When it comes to rugby coaching, Jake White wants to operate in a manner similar to the style and methods Rod Macqueen brought to the Brumbies when he worked with them around the birth of Super rugby.
White sees himself as a supervisor who looks at the big picture and the minutiae, and arranges to knit all the pieces together.
When he takes to the training field, he's there as an observing director as his lieutenants issue instructions in their specialist fields. White empowers his staff: he's not afraid to invest in his support coaches.
It's a big contrast to the modus operandi of Robbie Deans, a hands-on, my way or the highway coach.
White brought Eddie Jones on to his Springbok staff in 2007 as he looked for more impact in the run to success that season in the World Cup.
Like Macqueen, White has a strong analytical instinct he hitches to the rugby knowledge and skills gathered in the past 30 years.
He stands back and watches his staff do their business: he doesn't feel threatened.
It wasn't always that way as he manoeuvred his way through the minefields of South African coaching for 25 years. He felt the warmth, and the icy rejection when Nick Mallett cut him from his staff.
Then there was the struggle to keep his head Springbok coaching role from 2004 to 2007 as the political forces that supported Heyneke Meyer attacked his results and credibility.
In Australia, his home for the last few years, White wants to empower his players and has found it easier to deliver that coaching avenue there than in the land of his birth.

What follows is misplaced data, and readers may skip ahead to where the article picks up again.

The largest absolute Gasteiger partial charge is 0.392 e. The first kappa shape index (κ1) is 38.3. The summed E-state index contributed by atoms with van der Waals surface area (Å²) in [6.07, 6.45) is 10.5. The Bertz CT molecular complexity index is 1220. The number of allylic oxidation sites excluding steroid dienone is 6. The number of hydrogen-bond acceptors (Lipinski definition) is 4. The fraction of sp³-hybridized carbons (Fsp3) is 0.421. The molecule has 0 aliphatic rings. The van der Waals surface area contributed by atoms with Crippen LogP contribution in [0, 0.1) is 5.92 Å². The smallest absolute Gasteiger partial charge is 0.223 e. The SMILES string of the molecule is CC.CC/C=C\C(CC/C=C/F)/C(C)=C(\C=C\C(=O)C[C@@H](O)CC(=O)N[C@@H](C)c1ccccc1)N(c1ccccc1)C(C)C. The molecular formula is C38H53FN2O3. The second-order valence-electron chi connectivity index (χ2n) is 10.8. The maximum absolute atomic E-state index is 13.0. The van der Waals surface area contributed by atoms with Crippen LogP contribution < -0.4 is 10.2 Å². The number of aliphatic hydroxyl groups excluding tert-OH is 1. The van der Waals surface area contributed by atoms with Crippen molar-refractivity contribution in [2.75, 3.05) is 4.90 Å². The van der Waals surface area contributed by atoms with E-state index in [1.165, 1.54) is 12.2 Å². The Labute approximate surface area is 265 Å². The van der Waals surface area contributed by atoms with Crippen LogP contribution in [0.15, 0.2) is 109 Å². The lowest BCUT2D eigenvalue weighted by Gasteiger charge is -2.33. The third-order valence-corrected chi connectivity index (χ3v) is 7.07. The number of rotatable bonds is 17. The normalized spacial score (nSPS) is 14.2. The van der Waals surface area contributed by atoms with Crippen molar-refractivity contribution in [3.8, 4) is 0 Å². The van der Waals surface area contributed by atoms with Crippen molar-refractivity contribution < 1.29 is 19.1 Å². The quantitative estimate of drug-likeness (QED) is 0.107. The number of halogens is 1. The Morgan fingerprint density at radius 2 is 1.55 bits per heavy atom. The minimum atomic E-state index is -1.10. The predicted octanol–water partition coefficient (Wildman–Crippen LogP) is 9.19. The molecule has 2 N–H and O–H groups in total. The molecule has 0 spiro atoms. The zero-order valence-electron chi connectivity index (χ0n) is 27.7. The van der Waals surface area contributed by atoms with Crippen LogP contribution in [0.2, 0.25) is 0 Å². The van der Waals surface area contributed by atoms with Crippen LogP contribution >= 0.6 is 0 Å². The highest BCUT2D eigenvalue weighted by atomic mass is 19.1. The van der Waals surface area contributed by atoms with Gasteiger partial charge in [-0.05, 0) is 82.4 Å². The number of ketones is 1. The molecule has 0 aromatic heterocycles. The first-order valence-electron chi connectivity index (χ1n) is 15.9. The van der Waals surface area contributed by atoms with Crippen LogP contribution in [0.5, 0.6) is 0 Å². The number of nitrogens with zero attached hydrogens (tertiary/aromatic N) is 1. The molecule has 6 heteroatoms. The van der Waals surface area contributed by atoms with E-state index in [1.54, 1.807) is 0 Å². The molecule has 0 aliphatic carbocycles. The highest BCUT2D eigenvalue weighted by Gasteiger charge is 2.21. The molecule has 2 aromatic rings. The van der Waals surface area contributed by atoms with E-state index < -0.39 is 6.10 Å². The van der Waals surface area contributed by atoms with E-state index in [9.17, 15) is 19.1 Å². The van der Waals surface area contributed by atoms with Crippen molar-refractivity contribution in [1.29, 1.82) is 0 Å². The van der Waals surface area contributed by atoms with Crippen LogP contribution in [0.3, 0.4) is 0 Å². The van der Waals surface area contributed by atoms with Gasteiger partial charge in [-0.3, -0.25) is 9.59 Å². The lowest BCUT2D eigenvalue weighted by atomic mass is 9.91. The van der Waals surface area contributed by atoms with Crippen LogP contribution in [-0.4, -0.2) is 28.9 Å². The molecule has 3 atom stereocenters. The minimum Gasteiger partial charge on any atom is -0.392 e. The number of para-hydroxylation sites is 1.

The 50-year-old started life as Jacob Westerduin in Johannesburg but changed his name as a teen when his mother remarried. That alteration and his English-oriented education left him at odds with large sections of the Afrikaans rugby community.
When his personal sporting targets were thwarted, White began coaching, where he set his style on a strong set piece and very structured play. He hasn't varied much from those fundamentals in South Africa and in his move to the Brumbies.
They have scored 42 tries in pool play this season -10 more than the apparently dazzling Reds - which they have created from structure rather than opportunism or broken play.
They have consistently tended to use Jesse Mogg or Matt Tomua to kick them beyond halfway before they start their attacks in a formula White believes works at both Super 15 and test level.
Defence and organisation are the other non-negotiable doctrines White preaches.
Those who know him well say his people skills and general outlook have matured since South Africa.
White puts the responsibility for performance on the players and gives them the framework to attain that. Any misgivings there may have been in Canberra rugby circles about the arrival of a South African coach have been dispatched.
His methods are based on mutual respect and it's little secret White finds Australian players and staff more receptive to those concepts than his previous posts.
He's the boss, but delegates to men like Laurie Fisher and Stephen Larkham at the Brumbies and other specialists who mentor the squad.